My wife and I are reading through the Psalms in our evening reading and occasionally a nugget of the Psalms jumps out of the page. Don’t you love it when, after years of reading the “Old Book” passages become alive, reinforcing old teachings or simply warming your heart.
This is the book of Psalms, and it is rich.
I pray I can communicate a portion of the blessing we receive from this wonderful book.
To the choirmaster. A Psalm of the Sons of Korah.
1 Hear this, all peoples!
Give ear, all inhabitants of the world,
2 both low and high,
rich and poor together!
3 My mouth shall speak wisdom;
the meditation of my heart shall be understanding.
4 I will incline my ear to a proverb;
I will solve my riddle to the music of the lyre.
The psalmist begins with calling all to listen. Not only the covenant people of Israel, but people of the nations, that is, all the folks of the world. No exceptions, for this topic is universal, without exception and applicable for all. He is calling his audience to come together, specifically those who naturally separate from one another. The rich seek to be away from the poor. The sons of men find ways to clique off from others.
This call is going out to all, equally to every person in the audience, whether he hears it or not. The call is an offer to understand, to comprehend a topic that both fool and wise experience, both rich and poor, both low and high.
The psalmist has spent time, effort, concentration and a willingness to hear the voice of God, to come to a conclusion on this topic that he is willing to provide for all. He shall speak wisdom and understanding, and supply a knowledge that is not commonly listened to, either in that age or even more so in our age.
The psalmist speaks on the inclination of his ear to a proverb. Of his focus to hear, to be open to the source of truth. He is not declaring his own inherent wisdom and understanding, but only that he is a container, a vessel in which truth and understanding may reside. Better yet, considering that he speaks of opening his mouth, the image is better represented not of a vessel but of a conduit, a pipe that is used to channel wisdom and understanding to others.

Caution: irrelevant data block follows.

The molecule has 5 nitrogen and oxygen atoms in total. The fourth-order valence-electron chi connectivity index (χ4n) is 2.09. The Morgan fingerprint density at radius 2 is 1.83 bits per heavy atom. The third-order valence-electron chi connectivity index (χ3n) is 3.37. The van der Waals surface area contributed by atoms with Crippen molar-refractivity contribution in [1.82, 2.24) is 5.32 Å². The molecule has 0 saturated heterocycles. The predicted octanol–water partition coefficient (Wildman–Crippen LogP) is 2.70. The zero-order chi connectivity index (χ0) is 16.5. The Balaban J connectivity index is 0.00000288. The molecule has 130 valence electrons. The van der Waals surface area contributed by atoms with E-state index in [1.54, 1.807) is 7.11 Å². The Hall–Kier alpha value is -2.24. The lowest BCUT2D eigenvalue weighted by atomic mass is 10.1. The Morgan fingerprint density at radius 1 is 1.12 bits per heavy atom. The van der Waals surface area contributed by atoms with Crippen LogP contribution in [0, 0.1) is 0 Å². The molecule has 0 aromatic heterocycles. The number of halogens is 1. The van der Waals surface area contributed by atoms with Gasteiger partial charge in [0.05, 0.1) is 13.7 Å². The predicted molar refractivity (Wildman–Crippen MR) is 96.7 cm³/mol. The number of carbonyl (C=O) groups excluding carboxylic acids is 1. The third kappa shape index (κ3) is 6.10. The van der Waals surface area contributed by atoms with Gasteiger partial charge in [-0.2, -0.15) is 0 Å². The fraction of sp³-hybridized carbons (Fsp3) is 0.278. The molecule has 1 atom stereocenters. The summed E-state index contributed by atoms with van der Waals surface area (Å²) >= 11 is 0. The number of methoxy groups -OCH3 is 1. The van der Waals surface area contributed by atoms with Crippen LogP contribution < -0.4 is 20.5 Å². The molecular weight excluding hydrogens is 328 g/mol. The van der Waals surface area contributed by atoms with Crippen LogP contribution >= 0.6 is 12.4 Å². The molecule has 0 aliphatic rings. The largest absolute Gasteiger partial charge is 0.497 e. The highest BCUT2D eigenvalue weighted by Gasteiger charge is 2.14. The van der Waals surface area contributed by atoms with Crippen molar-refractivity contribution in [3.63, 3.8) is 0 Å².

The topic that the psalmist breaches in this passage is the fact of death for all, and the repercussions of this truth for the living. How is the living to understand the truth of death? What benefits or warnings are can be found in the universality of death?
Does he describe an after death experience? That is not his focus, for he is not seeking to tickle our ears but to provide wisdom and understanding for those who would listen, for those who want to live in truth, and find the benefit and blessing that listening to truth provides.
One final thought for the day. Verse 4 speaks of solving the riddle with a lyre. The psalmist is seeking to make this truth, which is a difficult truth for some of his audience, that the communication of this truth would be presented with out any unnecessary harshness, that the truth would be garbed in a velvet glove. Truth is precious, yet if presented in it’s naked power, can become a wall as opposed to a bridge for those listening.
The nature of God’s loving character is such that He seeks to provide the truth, harsh as it is at times, in a manner that may have the greatest opportunity to be accepted. In this psalm, the author speaks of music providing that vehicle in which truth arrives.
For us today, a verse that comes to mind in this regard is Colossians 4:6
Let your speech always be gracious, seasoned with salt, so that you may know how you ought to answer each person.
Our speech, our communication to those in our audience, is to always be gracious. Paul speaks of the salt that may be required at times, that in the speech we provide to those around us, if a stinging truth is required, we are to continue to exercise gracious speech. A difficult topic is not justification to allow our speech to be harsh, judgmental or fierce.
Play the lyre in your speech today, and be thankful for truth.
In our next posting, we shall find that the truth the psalmist provides is regarding the very enemy the Lord has provided us rescue from. Although it is a universal truth, the lives we live often obscure, distract or completely hide the impact this truth should have in our lives. The psalmist seeks to rectify this.
Thanks again for coming to visit. I hope you found something of interest in this post and would appreciate a comment, to begin a discussion.
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